Chapter 7

Providing effective ventilation and oxygenation using a bag-mask is probably the single most important aspect of airway management. Bag-mask-ventilation (BMV) refers to the use of a bag-valve-mask (BVM) system/device to deliver gas rich in oxygen either passively or actively by manually ventilating the patient using a face-mask interface. Manual noninvasive ventilation also accurately describes the use of a BMV device to provide positive pressure ventilation (PPV). This should be differentiated from mechanical noninvasive ventilation which also uses a face-mask interface but provides respiratory effort assistance (PPV) delivered by specialized ventilator.

### 7.1.1 Is There Still a Role for Bag-Mask-Ventilation in This Advanced World of Difficult Airway Devices?

Definitive airway management has traditionally been defined as the placement of an endotracheal tube in the trachea. Although few would argue that there has been a philosophical and evidence-based shift away from defining airway management by the method of gas exchange to focus on the goals of resuscitation namely, maintaining patient oxygenation and ventilation while preserving hemodynamic status. In other words, endotracheal tubes do not save lives; providing adequate perfusion and gas exchange does. Oxygenation and ventilation may be provided using endotracheal tubes, extraglottic devices, BMV devices, and surgical methods. Which method is most appropriately employed will depend on patient characteristics, the clinical situation, and practitioner's skill.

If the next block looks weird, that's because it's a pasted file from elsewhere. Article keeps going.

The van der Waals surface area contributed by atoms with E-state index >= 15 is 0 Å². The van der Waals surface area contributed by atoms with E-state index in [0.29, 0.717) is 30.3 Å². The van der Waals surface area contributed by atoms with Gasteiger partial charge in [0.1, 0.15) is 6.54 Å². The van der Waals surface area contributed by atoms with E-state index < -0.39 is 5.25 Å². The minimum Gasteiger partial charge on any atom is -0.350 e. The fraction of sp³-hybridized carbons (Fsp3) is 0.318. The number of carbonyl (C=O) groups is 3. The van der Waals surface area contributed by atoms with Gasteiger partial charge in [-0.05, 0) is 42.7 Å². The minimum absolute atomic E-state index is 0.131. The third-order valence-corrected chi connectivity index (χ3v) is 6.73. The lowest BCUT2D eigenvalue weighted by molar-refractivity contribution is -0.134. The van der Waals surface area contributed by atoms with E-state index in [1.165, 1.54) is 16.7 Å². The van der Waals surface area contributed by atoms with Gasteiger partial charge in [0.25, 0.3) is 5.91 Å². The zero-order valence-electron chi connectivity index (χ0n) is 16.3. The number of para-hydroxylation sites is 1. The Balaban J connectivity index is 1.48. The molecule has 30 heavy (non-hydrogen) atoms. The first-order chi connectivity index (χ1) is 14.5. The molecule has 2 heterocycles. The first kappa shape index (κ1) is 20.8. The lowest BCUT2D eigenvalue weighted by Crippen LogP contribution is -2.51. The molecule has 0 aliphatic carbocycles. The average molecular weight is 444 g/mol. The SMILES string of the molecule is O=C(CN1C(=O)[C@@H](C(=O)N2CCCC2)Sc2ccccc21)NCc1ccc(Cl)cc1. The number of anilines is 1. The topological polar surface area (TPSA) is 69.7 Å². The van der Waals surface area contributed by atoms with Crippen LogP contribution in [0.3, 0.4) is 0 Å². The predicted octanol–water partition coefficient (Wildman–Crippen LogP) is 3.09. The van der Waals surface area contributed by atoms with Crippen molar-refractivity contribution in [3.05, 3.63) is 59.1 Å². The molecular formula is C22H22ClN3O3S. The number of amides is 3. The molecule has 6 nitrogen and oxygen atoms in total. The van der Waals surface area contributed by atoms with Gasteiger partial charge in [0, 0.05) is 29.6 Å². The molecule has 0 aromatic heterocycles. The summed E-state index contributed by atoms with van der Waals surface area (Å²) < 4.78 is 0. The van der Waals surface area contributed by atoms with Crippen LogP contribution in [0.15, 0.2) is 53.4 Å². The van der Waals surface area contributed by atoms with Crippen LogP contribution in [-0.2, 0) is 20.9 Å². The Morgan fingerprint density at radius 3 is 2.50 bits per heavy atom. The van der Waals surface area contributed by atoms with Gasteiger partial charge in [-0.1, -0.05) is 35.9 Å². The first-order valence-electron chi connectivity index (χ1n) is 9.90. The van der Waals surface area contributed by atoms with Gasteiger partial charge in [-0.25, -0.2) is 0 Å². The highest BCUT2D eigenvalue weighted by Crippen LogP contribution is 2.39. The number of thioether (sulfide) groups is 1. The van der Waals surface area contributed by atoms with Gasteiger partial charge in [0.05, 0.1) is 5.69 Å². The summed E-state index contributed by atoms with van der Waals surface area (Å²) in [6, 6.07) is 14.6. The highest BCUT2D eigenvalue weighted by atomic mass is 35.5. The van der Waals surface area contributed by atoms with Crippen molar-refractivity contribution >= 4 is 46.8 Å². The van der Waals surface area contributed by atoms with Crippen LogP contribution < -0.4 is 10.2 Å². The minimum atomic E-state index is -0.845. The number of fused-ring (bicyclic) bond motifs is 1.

Bag-mask-ventilation particularly in the prehospital setting has been shown to be no less effective than endotracheal intubation (ETI) or extraglottic device (EGD) use.1-3 With mounting evidence that prehospital ETI is of questionable benefit and in certain scenarios potentially harmful, alternative methods of maintaining oxygenation and ventilation, including BMV are being reaffirmed as an essential airway management skill.4-10

Bag-mask-ventilation has been compared to other ventilatory strategies in the prehospital, operating room, and simulation settings.11-22 Extraglottic devices, such as the laryngeal mask airway (LMA) and Combitube™, have become accepted intermediate alternatives to BMV and go to options in failed intubation and failed BMV (or "can't intubate, can't ventilate") scenarios.

There is a theoretical advantage in using EGDs in patients suffering a of cardiac arrest where chest compressions can continue uninterrupted. In general, however, ventilation has been deemphasized in the early phase of adult nonasphyxia-related resuscitation, where oxygen delivery is more dependent on blood flow than on arterial oxygen content.

This is in keeping with the recent American Heart Association recommendation in which ventilation is de-emphasized in the early phase of adult non-asphyxia related resuscitation because oxygen delivery has been shown to be more dependent on blood flow than arterial oxygen content. Ultimately, however, the American Heart Association guidelines recommend BMV as an equivalent option compared to other advanced life support (ALS) options (ETI, LMA, or Combitube) stating that "there is no evidence that advanced airway measures improve survival rates in the setting of prehospital cardiac arrest."11

Bag-mask-ventilation is a challenging skill to learn and perform effectively.23-25 Despite the advent ...

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